What’s money got to do with Simuplex? Most recipients are covered by the Crown or private insurance. Unless … flakkit.
In a flash of recollection, she grabbed a housecoat and made for the livingroom. On its hook was a headset she could use to voice chat Janus Wintertide. Six rings later a voice more throaty and just as raw answered groggily, “The blasted shard you want, Vanadyl?”
“Sorry Jan, just a question. You remember Goward?”
“No, Forward. The …” she blinked sluggishly and grunted frustration. “Flakkin’ trying to say Gowan Ward. The Drima!”
Janus laughed coldly. “That was a messy business. Tore up a bloodless body. We never could figure out how he was still alive after bleeding out like that.”
Memories of the blood-soaked apartment sparked momentary nausea. Aaran shook her head and supplanted the mental imagery. “Might have an answer. Do you have … Do you remember if he had fingerprints?”
On the other end Janus paused, thinking, as if holding the arm she had dismembered wasn’t detail enough. “I guess so. Yeah. Yes. He had fingerprints. Left them in the blood trail on the wall. What’s this about?”
“Don’t know yet. Can you get me some data?”
“Of?” she bit down expectantly.
“Anything that tells us what he was made of.”
“Ultra-super-crazy-high resolution image scans of cellular composition? From memory? Aaran. I need something if I’ve got to be up tonight doing this for you.”
“I’ll put you on contract as a consultant. How long will you be?”
She made some thoughtful noises, then said, “Three or four hours if I rush it.”
“Don’t rush it. It might have to stand up against the Crown.”
“Then that’s eight. Probably six, but you know.”
“Full day’s work. Start now?”
“Alright. It’s not time critical, is it?”
Aaran walked over to the fridge for some food. “I’m not getting any sleep either. Yeah it’s critical. In just a little while DEWAR will have a workup for you to run a comparison on. If I’m right this could be big.”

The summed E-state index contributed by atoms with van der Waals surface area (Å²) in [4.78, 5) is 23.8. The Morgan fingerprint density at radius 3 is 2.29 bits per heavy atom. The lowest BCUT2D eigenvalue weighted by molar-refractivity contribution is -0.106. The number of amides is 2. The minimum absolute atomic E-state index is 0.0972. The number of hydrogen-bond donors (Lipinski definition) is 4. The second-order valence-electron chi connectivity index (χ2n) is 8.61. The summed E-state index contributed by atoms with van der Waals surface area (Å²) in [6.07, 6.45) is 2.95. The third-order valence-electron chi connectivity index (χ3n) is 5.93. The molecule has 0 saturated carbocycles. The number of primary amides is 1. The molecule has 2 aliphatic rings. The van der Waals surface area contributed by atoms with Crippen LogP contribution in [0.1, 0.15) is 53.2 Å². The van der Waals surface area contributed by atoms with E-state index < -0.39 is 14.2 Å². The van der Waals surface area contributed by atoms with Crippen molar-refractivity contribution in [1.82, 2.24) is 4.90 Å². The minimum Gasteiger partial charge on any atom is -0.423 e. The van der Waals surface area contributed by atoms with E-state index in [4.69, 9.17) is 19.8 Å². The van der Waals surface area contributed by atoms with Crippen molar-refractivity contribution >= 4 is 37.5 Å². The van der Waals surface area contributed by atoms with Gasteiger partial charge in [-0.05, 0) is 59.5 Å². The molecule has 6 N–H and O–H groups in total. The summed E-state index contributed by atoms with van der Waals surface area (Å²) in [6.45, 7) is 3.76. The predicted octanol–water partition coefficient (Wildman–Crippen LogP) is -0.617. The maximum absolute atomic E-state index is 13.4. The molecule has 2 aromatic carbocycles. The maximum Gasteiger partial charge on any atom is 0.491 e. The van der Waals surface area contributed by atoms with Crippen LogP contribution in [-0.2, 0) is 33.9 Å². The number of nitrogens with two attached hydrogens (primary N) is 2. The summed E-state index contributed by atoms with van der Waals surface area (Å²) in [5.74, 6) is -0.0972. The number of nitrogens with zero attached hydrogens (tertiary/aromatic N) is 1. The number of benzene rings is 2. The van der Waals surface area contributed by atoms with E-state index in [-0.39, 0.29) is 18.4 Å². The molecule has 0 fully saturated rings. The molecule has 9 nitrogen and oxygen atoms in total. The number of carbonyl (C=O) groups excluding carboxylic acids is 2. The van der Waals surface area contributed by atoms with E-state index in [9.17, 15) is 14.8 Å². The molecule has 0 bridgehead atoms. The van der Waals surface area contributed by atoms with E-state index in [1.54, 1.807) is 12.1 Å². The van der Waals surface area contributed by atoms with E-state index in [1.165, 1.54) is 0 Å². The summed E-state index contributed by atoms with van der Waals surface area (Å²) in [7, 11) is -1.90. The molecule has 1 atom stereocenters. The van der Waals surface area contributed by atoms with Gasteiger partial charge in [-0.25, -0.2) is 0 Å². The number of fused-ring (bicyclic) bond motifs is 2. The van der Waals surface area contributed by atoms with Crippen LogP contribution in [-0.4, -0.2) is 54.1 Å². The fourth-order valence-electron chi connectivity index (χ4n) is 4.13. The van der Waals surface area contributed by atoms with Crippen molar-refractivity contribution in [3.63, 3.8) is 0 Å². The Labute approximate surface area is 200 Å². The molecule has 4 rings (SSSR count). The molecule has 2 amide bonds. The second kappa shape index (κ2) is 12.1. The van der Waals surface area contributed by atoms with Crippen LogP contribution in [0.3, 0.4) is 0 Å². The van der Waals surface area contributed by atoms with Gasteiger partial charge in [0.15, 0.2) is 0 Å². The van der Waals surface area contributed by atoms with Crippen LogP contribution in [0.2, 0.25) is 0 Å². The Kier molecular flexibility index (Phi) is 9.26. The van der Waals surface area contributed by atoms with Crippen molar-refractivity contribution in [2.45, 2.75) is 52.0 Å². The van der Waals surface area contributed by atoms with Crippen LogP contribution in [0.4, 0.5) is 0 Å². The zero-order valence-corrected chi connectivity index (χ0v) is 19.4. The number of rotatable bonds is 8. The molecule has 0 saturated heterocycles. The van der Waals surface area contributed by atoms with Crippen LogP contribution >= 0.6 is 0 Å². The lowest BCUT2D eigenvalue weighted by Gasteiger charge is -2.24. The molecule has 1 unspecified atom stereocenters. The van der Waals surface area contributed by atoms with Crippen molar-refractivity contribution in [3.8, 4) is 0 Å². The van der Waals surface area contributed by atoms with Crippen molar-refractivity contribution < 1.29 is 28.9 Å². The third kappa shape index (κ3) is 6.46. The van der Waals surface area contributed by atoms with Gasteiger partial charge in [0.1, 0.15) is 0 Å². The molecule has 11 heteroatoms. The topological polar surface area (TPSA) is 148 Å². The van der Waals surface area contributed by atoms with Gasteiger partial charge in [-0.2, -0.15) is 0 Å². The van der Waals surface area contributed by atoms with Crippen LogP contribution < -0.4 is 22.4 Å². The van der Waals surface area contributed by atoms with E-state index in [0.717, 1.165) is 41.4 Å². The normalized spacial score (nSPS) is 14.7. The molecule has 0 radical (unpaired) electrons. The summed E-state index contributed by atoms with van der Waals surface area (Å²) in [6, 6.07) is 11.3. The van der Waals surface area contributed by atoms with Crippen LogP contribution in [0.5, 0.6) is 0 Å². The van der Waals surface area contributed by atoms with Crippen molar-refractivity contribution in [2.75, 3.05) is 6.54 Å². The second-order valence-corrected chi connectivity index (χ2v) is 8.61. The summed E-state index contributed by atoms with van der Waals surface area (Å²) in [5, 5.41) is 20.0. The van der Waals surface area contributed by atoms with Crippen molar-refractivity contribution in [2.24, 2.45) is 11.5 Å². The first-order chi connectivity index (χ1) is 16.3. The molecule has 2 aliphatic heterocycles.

“That could be good. Work has been slow lately, and the Alliance doesn’t salary well. What’s living wage for two girls who need to look great?”
Aaran ‘tsked’. “You in a paper bag is front cover material, Janus. How is Plum?”
“On solids now. I’d thank you for referring me to Namiki again, but that gets pretty tiresome.”
“And she’s been through the cosmetic surgery?”
“Almost couldn’t tell her jaw was … oh flak,” she said, ending on a sombre note. “She looks like herself. Almost.”
“I’m glad. We’ll get together again soon. Thanks for the help, Janus,” Aaran replied.
“What about you?”
“Scared. Plum gone from social to freak. How did you handle it? When you rushed the … when, you were hurt?”
“You don’t mean ‘freak’, do you?”
“She said it, so she must feel that way. She nearly died, I can’t imagine worse than that.”
“Then you’re in the right headspace. If it weren’t for Mama my Papa wouldn’t have ever let me outside again. That’s feeling like you let the world down. Do you understand what I’m saying?”
“So being with her is what matters? She got attacked, not like she made a mistake.”
Not quite what I mean, Aaran thought. “Injuries happen. She almost lost her life. Have you seen Kraven for a reference yet?”